There’s nothing funny about the alleged terrorist plot to blow up the B.C. Legislature on Canada Day.
The thought of massive carnage inflicted by terrorists is often something we only see from a distance be it in the Middle East or some large American city.
However, the foiled plot reminds us all that there are no specific targets, especially when the so-called self-radicalized terrorist emerge from the shadows.
The work done by law enforcement often goes un-noticed and un-heralded and Monday was such a case.
Everything went off as normal in Victoria, children were laughing, music played and people were having fun celebrating Canada Day.
Meanwhile, the hard work done by the much-maligned RCMP not only saved countless lives at the scene but rescued many more from the potential ripple devastation of losing family members or friends.
There can never be an accurate gauge of how many lives might have been altered if the terror plot had succeeded but there’s no doubt the undercover police work deserves our gratitude.
And while the officers prefer to remain anonymous in such situations, that leaves plenty of spotlight on the politicians to fill the void.
Government officials are now tripping over one another to pat themselves on the back, get a few bonus points for thanking the RCMP and remind us that they are vigilantly protecting our democratic values.
It’s all good to a point. I believe it’s well-meaning to have a leader come out and show the citizens that they are standing up to any threats and support law enforcement.
However, as we saw with Premier Christy Clark on the steps of the Legislature Tuesday, they tend to go overboard.
“We are back at work today, undeterred and unafraid,” said Clark, never one to shy away from a photo opportunity or a media scrum.
Oddly, such a boast from many of today’s politicians rings hollow. And that’s when the public begins to tune out the sound bites from politicians.
To make it sound like even terrorists could not prevent our dedicated leaders from doing their job on a daily basis is basically a spin-job concocted by backroom speech writers.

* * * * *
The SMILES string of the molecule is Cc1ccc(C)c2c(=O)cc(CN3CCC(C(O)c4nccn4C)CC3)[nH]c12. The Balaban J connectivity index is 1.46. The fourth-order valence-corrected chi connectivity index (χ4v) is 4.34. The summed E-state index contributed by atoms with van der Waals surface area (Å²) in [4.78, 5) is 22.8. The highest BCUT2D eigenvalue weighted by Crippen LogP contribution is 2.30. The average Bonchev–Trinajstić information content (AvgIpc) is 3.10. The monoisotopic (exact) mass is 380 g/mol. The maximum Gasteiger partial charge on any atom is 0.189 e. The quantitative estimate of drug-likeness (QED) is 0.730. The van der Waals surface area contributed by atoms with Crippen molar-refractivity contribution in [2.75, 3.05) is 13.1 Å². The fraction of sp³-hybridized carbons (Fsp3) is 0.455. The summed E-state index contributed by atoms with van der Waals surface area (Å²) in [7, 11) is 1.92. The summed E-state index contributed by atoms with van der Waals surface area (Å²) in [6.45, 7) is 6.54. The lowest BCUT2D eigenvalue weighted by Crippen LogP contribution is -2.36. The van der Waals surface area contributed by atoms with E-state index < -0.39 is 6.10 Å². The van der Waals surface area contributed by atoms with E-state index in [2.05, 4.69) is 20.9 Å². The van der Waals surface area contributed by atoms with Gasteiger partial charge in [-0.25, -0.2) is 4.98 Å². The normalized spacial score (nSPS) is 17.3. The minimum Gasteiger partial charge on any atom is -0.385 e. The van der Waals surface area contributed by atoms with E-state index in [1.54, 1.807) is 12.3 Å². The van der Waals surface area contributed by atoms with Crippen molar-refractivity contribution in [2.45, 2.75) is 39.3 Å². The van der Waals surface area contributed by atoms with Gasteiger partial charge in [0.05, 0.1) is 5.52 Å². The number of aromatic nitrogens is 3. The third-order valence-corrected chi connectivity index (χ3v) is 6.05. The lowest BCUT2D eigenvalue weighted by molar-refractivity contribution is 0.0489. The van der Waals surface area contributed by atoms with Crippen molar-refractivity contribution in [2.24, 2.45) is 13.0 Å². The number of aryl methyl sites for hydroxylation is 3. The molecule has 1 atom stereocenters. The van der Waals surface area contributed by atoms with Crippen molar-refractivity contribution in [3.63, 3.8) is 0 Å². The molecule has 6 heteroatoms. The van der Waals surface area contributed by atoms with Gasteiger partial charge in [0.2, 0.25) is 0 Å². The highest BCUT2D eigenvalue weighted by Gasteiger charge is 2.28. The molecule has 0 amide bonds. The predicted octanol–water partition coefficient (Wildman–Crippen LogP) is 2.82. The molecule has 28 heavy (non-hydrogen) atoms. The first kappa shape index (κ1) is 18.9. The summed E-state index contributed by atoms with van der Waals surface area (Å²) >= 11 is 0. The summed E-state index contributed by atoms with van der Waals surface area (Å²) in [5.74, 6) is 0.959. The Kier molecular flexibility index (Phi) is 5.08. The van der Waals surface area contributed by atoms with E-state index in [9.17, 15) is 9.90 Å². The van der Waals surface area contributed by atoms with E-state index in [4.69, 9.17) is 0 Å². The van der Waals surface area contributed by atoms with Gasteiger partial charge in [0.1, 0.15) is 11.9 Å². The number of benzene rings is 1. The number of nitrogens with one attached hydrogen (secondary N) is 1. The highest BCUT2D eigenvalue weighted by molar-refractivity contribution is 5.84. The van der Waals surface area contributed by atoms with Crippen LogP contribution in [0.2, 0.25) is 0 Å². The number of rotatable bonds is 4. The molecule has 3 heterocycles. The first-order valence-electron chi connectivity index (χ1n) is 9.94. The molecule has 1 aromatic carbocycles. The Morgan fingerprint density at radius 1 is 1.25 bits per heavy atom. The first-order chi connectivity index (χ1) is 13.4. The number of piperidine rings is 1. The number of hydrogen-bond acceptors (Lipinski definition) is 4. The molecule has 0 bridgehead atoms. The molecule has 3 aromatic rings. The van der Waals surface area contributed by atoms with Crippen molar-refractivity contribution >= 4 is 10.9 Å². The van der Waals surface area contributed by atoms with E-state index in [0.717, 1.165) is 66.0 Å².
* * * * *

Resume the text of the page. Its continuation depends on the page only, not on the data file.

Even if terrorists are thwarted, let’s not forget the only people who have derailed the Legislature or Parliament in recent years are the politicians themselves.
That’s why the word “prorogue” has moved into the mainstream of our lexicon.
In 2008, Stephen Harper prorogued Parliament to avoid a non-confidence vote. He did it again in 2009 to dance around questions regarding Afghanistan prisoners.
Ontario Premier Dalton McGuinty used that tactic to duck questions regarding gas plants.
And of course Clark pulled the same stunt last fall to avoid Opposition questions. In fact, the B.C. Legislature shamefully only sat for 19 days in almost a full year (May 31, 2012 to May 14, 2013).
So for Clark, who doesn’t yet hold a seat in the Legislature, to defiantly stand up on the steps in Victoria and boast that nothing can stop the Legislature from doing its daily duties sounds more like rhetoric than reality.
Her blanket warning to terrorists that “they will not succeed,” is more hyperbole much like when she told Stanley Cup rioters that they will all face the harshest penalties under law.
Well the Canucks’ 2011 Stanley Cup run is a faded memory but they are still parading rioters through the court system.
But that’s the way the political spin system works.
Don’t worry about what you did wrong but take a share of the credit when anything goes right.
And despite what our leaders say about standing up to terror, it’s no secret that the constant reminder of the threat is the type of vitriol the government loves to keep in the spotlight to help finance more security measures and push the boundaries of our individual freedom with clandestine surveillance.
While Clark is saying “(Terrorists) want us to be governed by fear. They want us to look on each other with suspicion.”
Federal Public Safety Minister Vic Toews reminded us “(Monday’s) arrests demonstrate that terrorism continues to be a real threat to Canada.”
So what do we actually take out of the events that unfolded on Canada Day?
On one hand we should be thanking the RCMP for a job well done and the expertise in which they performed it.
On the other hand, we should be telling our provincial and federal leaders to take a more subdued tone and offer comfort and praise rather than cockiness and warnings on the heels of thwarted threats.